AN OFFICE ADVENTURE
Staff no longer desk-bound –
ADMINISTRATIVE roles don’t have to keep you bound to a desk with eyes glued to a computer screen or paper work.
Opportunities are available across many industries for administrative staff to find a balance between indoor and outdoor work.
Australian Institute of Office Professionals SA division president Catherine Middleton says the image of administrative staff sitting at a desk from nine to five is not necessarily the reality.
‘‘In the mining industry, there are people who are working in offices but they also go out into the field,’’ she says.
‘‘There are roles where you can do both. It just depends what sort of industry you are in.’’
Mrs Middleton says individuals have the power to find the balance in their industry.
She says an administrative staffer at an insurance company, for example, can also go out and assess claims with the relevant training.
‘‘You have to make it happen,’’ she says.
‘‘Once you get a foot in the door and get the basics, you can grow.’’
Speaking from experience, after working in an administrative role with the now-defunct Adelaide Rams rugby league team, Mrs Middleton says sport is a particularly appealing industry for people seeking a balance.
‘‘Getting into sport administration is a huge experience,’’ she says. ‘‘You live sport. It’s an exciting, dynamic industry.’’
One example is a one-year traineeship through Sport SA, Operation Flinders Foundation and SA Tall Ships that mixes administrative skills with the great outdoors.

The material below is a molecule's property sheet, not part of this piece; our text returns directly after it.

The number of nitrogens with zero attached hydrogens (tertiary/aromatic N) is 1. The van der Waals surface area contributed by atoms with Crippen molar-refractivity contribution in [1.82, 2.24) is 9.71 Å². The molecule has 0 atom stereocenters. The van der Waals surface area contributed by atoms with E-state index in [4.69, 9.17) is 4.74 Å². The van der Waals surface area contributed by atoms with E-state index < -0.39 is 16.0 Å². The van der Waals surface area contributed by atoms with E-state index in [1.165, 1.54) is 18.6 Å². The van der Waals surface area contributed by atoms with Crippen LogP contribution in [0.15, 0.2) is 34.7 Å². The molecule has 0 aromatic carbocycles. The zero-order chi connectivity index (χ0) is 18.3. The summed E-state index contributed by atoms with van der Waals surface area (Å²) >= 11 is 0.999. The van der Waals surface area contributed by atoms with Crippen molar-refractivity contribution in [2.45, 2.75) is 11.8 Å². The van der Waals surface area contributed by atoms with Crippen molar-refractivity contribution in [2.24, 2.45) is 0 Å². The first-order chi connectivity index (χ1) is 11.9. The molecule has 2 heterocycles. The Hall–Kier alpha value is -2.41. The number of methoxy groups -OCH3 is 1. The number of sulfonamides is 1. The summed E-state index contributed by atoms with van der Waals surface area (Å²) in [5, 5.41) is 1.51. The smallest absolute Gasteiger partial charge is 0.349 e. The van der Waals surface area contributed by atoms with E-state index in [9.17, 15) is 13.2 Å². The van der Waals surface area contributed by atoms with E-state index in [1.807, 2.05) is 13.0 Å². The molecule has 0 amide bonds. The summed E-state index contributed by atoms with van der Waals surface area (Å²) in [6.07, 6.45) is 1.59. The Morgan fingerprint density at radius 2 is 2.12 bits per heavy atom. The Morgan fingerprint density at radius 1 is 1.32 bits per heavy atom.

Operation Flinders Foundation new directions manager Kylie Pointon says the traineeship, for people aged 17 to 24, provides opportunities for young people to develop many skills.
The trainees spend alternate months with the Operation Flinders Foundation and the One and All tall ship, on which they make trips to the Flinders Ranges – some of it aboard the vessel – with young people at risk.
‘‘The traineeship offers a unique opportunity for a young person to gain nationally recognised qualifications on a career path in recreation, sport and community service,’’ Ms Pointon says.
‘‘ They gain outstanding organisational skills, participate in fitness programs and learn skills as diverse as bush survival, abseiling, ship handling, navigation and first aid.
‘‘Along with the field component, the trainee also learns and puts into practice skills related to administration.’’
This year’s trainee is Woodville student Tom Litchfield.
Mr Litchfield, 19, says he is thoroughly enjoying the mix of activities that the traineeship offers.
‘‘ I started in February and straight away I had a voyage aboard the One and All,’’ he says. ‘‘I was thrown in the deep end but it was worth it.’’
When not at sea or trekking the Flinders Ranges, Mr Litchfield is either studying the theory part of the course at Sport SA or gaining valuable administrative skills in the office.
‘‘I rotate jobs each month so you’re never getting sick of it and are always doing different stuff,’’ he says.
‘‘In between trips to the Flinders Ranges and voyages on the One and All, Iwork in the offices doing some administrative work and follow up stuff with the kids.’’